Chamber of Horrors (1966)

Rating:

USA. 1966.

Crew

Director/Producer – Hy Averback, Screenplay – Stephen Kandel, Story – Kandel & Ray Russell, Photography – Richard H. Kline, Music – William Lava, Makeup – Gordon Bau, Art Direction – Art Loel. Production Company – Warners

Cast

Patrick O’Neal (Jason Cravette), Cesare Danova (Anthony Draco), Wilfred Hyde-Whyte (Harold Blount), Laura Devon (Marie Champlain), Philip Bourneuf (Inspector Matthew Strudwick)


Plot

The mad Jason Cravette forces a priest to marry he and a woman at gunpoint and then strangles her immediately after the ceremony. Cravette’s aunt hires Anthony Draco and Harold Blount, the curators of the Chamber of Horrors wax museum, to track down Cravette. They find him in a brothel and he is arrested and sentenced to be executed. However, Cravette makes an escape while being transported, diving from a train into the river below, but has to cut his hand off in order to free himself. Presumed dead by authorities, he then has a series of deadly attachments built for the stump of his hand. Using these, he sets about obtaining revenge on those who convicted him.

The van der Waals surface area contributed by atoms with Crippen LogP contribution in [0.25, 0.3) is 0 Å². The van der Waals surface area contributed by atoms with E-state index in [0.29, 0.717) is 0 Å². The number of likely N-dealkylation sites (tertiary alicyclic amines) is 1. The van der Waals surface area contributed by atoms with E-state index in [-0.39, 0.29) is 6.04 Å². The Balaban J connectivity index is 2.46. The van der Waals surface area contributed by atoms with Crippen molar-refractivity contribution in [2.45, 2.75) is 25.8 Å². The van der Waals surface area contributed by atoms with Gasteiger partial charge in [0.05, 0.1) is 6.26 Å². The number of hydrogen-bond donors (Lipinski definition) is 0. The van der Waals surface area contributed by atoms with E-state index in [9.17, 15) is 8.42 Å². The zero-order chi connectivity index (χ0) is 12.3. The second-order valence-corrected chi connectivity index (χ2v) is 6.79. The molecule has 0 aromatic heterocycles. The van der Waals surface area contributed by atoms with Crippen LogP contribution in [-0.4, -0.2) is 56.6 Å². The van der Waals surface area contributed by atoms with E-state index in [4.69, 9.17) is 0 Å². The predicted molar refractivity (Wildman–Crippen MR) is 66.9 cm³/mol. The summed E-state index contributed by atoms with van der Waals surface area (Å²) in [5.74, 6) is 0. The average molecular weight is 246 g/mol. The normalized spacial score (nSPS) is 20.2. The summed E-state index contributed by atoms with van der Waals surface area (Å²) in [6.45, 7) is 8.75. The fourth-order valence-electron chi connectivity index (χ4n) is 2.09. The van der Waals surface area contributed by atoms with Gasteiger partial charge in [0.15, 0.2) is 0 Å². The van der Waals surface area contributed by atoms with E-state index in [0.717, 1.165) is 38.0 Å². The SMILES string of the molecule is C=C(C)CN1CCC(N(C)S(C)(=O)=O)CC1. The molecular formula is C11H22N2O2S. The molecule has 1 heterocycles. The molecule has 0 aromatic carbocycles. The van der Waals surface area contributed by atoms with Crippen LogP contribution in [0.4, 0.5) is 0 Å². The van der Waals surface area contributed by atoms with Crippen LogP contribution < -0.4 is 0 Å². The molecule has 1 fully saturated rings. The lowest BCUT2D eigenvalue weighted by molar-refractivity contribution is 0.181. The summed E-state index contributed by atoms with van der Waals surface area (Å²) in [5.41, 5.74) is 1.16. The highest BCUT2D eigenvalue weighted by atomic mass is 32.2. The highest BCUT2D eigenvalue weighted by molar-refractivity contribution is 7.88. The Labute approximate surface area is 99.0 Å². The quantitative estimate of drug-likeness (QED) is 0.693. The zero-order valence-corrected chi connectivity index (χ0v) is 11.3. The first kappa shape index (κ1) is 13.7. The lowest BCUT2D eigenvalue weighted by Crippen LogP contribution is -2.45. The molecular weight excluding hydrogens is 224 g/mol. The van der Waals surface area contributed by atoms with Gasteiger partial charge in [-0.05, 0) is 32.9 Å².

Chamber of Horrors was in fact the pilot for a tv series. Inspired by the Grand Guignol Vincent Price waxworks thriller House of Wax (1953), it was to have been set around the titular waxworks with the improbable idea of the two curators acting as detectives. However, the film was deemed to shocking for tv audiences by network executives, the tv series never emerged and the pilot was instead released to cinemas. It is a gaudy, lurid melodrama that plays itself for maximum sensationalism – but without ever amounting to anything.

Added to the cinematic print is the William Castle-like gimmick of a Fear Flasher wherein the frame freezes for a few seconds and flashes red while a horn blares to give the faint of heart warning to close their eyes and avoid the forthcoming horror. [The spirit of Castle seems to loom over the film – the opening scene where the psycho of the show forces a priest to marry him, is surprisingly reminiscent of the opening of Castle’s Homicidal (1961), not to mention the fact that the film has a story from Ray Russell who wrote the Castle classic Mr. Sardonicus (1961)]. This gimmick adds somewhat to the sensationalistic fare, although the results rarely warrant such caution apart from one nicely nasty image as Patrick O’Neal attaches a meat cleaver to his stump. Even so, the film was severely cut in England.

Hy Averback was a prolific tv director of the era, while Stephen Kandel wrote for dozens of tv shows of the period. Tony Curtis makes a small cameo as a customer at the brothel.



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